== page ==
Except in Dirk’s case.
The only response to the desperate written plea for assistance the mother had sent to the top man of the regime, Mr Honecker himself, was a short note in the file that “her request was arrogant”. When she began to turn to the German Red Cross, Amnesty International and other Human Rights Organizations in the West for help, the East German authorities did not hesitate to take steps against the mother that simply refused to remain silent. So one day two sedans rolled up in front of the kindergarten where she and her older daughter were waiting for her youngest daughter. She saw her husband sitting in one of the cars; he had already been apprehended. Heidi Stein was asked to get into the second vehicle. She was told that they only wanted to talk to her – what, jail? No way …
The mother was put into pre-trial confinement without seeing her children again. The official charge against her was “the sending of messages that are not subject to secrecy“ and the fact that she had “contacted Western countries abroad”. A few months later she was sentenced to 4 ½ years of confinement in the notorious East German prison of Bautzen for those strange charges under the East German Penalty Code. More likely than not the true reasons for putting her away were the embarrasing questions and cries for help coming from a mother who was looking for her child and who noticed the many inconsistencies that occurred after her son had vanished.
After one and a half years of confinement the West German authorities were able to get her out in 1984 by paying ransom to their East German neighbor state for her, as was practiced with countless East German citizens. When she left East Germany for good, she was urged by the East Germans not to put in an application that would let her son Dirk leave the country. But why? Well, probably because if she had put in an application in the name of her missing son, the Federal Republic of Germany would have paid ransom to East Germany for a child who had disappeared under mysterious circumstances and without a trace. That would have raised some uncomfortable issues that the East German authorities obviously wanted to avoid. It was also suggested to her to leave the matter of Dirk’s disappearance alone in the West if she wanted to see her other two children again. So the mother left the matter alone – for two whole months until her daughters were released to West Germany as well.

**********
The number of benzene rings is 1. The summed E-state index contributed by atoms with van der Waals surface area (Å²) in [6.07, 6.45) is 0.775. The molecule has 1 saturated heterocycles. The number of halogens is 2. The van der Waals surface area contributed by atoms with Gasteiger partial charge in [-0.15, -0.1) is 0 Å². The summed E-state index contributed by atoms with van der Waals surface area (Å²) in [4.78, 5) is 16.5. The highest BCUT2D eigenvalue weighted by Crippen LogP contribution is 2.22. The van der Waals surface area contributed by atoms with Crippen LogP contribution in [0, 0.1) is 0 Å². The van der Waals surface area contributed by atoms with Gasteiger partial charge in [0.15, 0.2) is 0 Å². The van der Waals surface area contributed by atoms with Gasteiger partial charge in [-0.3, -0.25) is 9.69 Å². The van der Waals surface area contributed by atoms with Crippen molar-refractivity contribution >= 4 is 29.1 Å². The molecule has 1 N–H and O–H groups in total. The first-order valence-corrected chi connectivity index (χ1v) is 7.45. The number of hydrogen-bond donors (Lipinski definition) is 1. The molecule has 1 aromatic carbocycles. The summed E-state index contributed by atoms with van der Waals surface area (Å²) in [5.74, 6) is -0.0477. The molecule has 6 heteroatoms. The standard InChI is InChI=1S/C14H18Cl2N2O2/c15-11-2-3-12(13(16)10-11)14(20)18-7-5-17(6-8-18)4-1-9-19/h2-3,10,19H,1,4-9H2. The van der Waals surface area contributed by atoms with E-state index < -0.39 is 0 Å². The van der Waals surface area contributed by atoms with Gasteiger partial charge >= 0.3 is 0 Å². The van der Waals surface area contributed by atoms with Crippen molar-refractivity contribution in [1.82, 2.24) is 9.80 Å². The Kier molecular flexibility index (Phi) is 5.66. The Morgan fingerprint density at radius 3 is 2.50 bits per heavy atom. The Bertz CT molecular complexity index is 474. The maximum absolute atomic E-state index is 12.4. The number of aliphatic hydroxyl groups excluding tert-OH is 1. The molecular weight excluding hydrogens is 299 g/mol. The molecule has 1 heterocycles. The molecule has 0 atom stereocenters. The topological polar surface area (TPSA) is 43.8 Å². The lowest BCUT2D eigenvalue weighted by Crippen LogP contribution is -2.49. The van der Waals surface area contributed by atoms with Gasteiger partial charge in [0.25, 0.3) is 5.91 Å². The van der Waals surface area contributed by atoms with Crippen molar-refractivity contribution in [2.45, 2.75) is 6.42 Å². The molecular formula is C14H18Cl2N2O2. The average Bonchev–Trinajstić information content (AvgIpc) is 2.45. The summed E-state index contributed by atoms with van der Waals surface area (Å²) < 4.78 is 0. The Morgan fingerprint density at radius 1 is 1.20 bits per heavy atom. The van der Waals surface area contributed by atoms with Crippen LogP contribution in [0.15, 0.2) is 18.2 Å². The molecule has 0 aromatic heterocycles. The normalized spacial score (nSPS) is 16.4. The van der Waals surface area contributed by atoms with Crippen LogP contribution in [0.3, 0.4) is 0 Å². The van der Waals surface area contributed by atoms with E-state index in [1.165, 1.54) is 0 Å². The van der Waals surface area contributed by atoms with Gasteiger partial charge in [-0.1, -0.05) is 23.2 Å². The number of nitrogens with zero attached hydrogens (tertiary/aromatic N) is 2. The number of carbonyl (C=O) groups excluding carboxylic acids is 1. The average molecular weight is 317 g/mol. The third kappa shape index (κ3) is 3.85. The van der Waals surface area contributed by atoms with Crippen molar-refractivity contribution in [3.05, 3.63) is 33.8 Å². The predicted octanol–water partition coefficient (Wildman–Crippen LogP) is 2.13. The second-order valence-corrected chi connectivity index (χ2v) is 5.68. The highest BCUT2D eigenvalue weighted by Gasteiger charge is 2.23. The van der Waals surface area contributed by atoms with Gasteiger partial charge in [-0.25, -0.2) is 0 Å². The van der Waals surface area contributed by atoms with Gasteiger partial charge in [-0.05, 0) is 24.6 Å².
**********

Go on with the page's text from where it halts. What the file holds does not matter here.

Then she continued her search. But Dirk’s case file kept travelling from one West German authority to the next for all those years – a fact that is just as unusual and inexplicable as the rest of the circumstances.
A few more unusual coincidences are certainly the destinies of the public prosecutors in East Germany who requested Dirk’s case file and who are no longer alive today. A female prosecutor in her forties who handled the case suffered a sudden death. Another prosecutor passed away six weeks after requesting to see the same case file. And yet a third prosecutor died only a few weeks after ordering the case file of the missing child. A forth public attorney, who had done some serious investigating into the case before the Wall came down, changed his mind right after Germany’s reunification. Later he publically stated that the parents of the missing boy must have a mental problem because they are still looking for their child … And even though said prosecutor is still alive and working in his old profession (albeit now in West Germany), he preferred not to honor an invitation to a meeting of the Stasi victim organizations where Dirk’s case, the (presumably political) murder of an East German soccer player as well as other Stasi scandals were on the agenda.
But there was another mysterious death. That was the death of the co-worker of Dirk’s father. He had shown great empathy with Dirk’s parents after their son had vanished and had offered them his support and advice over the years. To Heidi’s surprise that co-worker and friend is listed in her Stasi victim file – he turned out to be a Stasi agent whose job it was to spy on the Schiller Family and keep them under surveillance after their son’s disappearance – in order to make a statement about them that would later put them in jail.
That friend of the family was found dead in his armchair after the border between East and West Germany was opened. The cause of death remains unknown.
Perhaps the only logical explanation for the disappearance of the small boy who never left any trace, whose body was never found and who, according to a West German investigative official, could definitely not have drowned – and especially the only logical explanation for the mysterious circumstances – are those two fontanels in Dirk’s skull. Children who are born with fontanels (soft spots on the skull that have the shape and size of a dollar coin) are extremely rare – and a baby that was reported by the pediatrician as having such a rare peculiarity of nature would have made an extremely interesting research object for the ambitious East German medical research facilities who were so eager to keep up with the latest Western medical findings.
Dirk’s mother is still trying everything in her power to find her missing son and to solve this mysterious case.
by kind permission of Ms. Heidi Stein.

Suchende Person: Stein, Heidi geb. Möbus

geb. am 04.11.1951 in Görlitz Deutschland